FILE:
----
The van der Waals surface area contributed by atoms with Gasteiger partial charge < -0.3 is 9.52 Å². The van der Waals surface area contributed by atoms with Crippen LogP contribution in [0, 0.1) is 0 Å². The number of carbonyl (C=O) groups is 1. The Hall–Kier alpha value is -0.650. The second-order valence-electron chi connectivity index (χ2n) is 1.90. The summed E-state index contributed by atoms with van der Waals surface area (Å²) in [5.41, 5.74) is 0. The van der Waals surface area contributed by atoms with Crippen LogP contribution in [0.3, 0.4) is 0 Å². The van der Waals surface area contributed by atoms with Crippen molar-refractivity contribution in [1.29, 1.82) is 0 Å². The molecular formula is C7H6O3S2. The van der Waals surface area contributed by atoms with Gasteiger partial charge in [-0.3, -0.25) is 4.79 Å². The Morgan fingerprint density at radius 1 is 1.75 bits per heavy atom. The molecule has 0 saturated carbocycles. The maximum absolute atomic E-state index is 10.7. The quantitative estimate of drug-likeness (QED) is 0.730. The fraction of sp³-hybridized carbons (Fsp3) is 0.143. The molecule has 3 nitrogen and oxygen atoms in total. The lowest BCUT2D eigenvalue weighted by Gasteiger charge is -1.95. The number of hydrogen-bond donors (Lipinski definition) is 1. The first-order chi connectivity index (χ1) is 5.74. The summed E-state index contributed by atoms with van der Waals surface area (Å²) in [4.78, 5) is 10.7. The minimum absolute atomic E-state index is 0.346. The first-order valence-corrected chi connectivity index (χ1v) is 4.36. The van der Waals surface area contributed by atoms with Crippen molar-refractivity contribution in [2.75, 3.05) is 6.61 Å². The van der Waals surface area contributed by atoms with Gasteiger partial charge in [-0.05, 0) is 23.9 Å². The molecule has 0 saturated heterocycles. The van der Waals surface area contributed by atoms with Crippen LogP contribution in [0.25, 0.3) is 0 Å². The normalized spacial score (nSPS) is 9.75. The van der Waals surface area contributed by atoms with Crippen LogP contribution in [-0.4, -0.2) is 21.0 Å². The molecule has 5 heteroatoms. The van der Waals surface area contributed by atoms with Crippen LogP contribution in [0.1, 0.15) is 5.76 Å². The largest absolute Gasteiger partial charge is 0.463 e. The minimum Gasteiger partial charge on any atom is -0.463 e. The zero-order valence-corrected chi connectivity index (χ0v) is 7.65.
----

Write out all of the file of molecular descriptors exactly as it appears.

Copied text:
The van der Waals surface area contributed by atoms with Gasteiger partial charge < -0.3 is 9.52 Å². The van der Waals surface area contributed by atoms with Crippen LogP contribution in [0, 0.1) is 0 Å². The number of carbonyl (C=O) groups is 1. The Hall–Kier alpha value is -0.650. The second-order valence-electron chi connectivity index (χ2n) is 1.90. The summed E-state index contributed by atoms with van der Waals surface area (Å²) in [5.41, 5.74) is 0. The van der Waals surface area contributed by atoms with Crippen LogP contribution in [0.3, 0.4) is 0 Å². The van der Waals surface area contributed by atoms with Crippen molar-refractivity contribution in [1.29, 1.82) is 0 Å². The molecular formula is C7H6O3S2. The van der Waals surface area contributed by atoms with Gasteiger partial charge in [-0.3, -0.25) is 4.79 Å². The Morgan fingerprint density at radius 1 is 1.75 bits per heavy atom. The molecule has 0 saturated carbocycles. The maximum absolute atomic E-state index is 10.7. The quantitative estimate of drug-likeness (QED) is 0.730. The fraction of sp³-hybridized carbons (Fsp3) is 0.143. The molecule has 3 nitrogen and oxygen atoms in total. The lowest BCUT2D eigenvalue weighted by Gasteiger charge is -1.95. The number of hydrogen-bond donors (Lipinski definition) is 1. The first-order chi connectivity index (χ1) is 5.74. The summed E-state index contributed by atoms with van der Waals surface area (Å²) in [4.78, 5) is 10.7. The minimum absolute atomic E-state index is 0.346. The first-order valence-corrected chi connectivity index (χ1v) is 4.36. The van der Waals surface area contributed by atoms with Crippen molar-refractivity contribution in [2.75, 3.05) is 6.61 Å². The van der Waals surface area contributed by atoms with Gasteiger partial charge in [-0.05, 0) is 23.9 Å². The molecule has 0 saturated heterocycles. The van der Waals surface area contributed by atoms with Crippen LogP contribution in [0.25, 0.3) is 0 Å². The normalized spacial score (nSPS) is 9.75. The van der Waals surface area contributed by atoms with Crippen LogP contribution in [-0.4, -0.2) is 21.0 Å². The molecule has 5 heteroatoms. The van der Waals surface area contributed by atoms with Crippen LogP contribution in [0.1, 0.15) is 5.76 Å². The largest absolute Gasteiger partial charge is 0.463 e. The minimum Gasteiger partial charge on any atom is -0.463 e. The zero-order valence-corrected chi connectivity index (χ0v) is 7.65.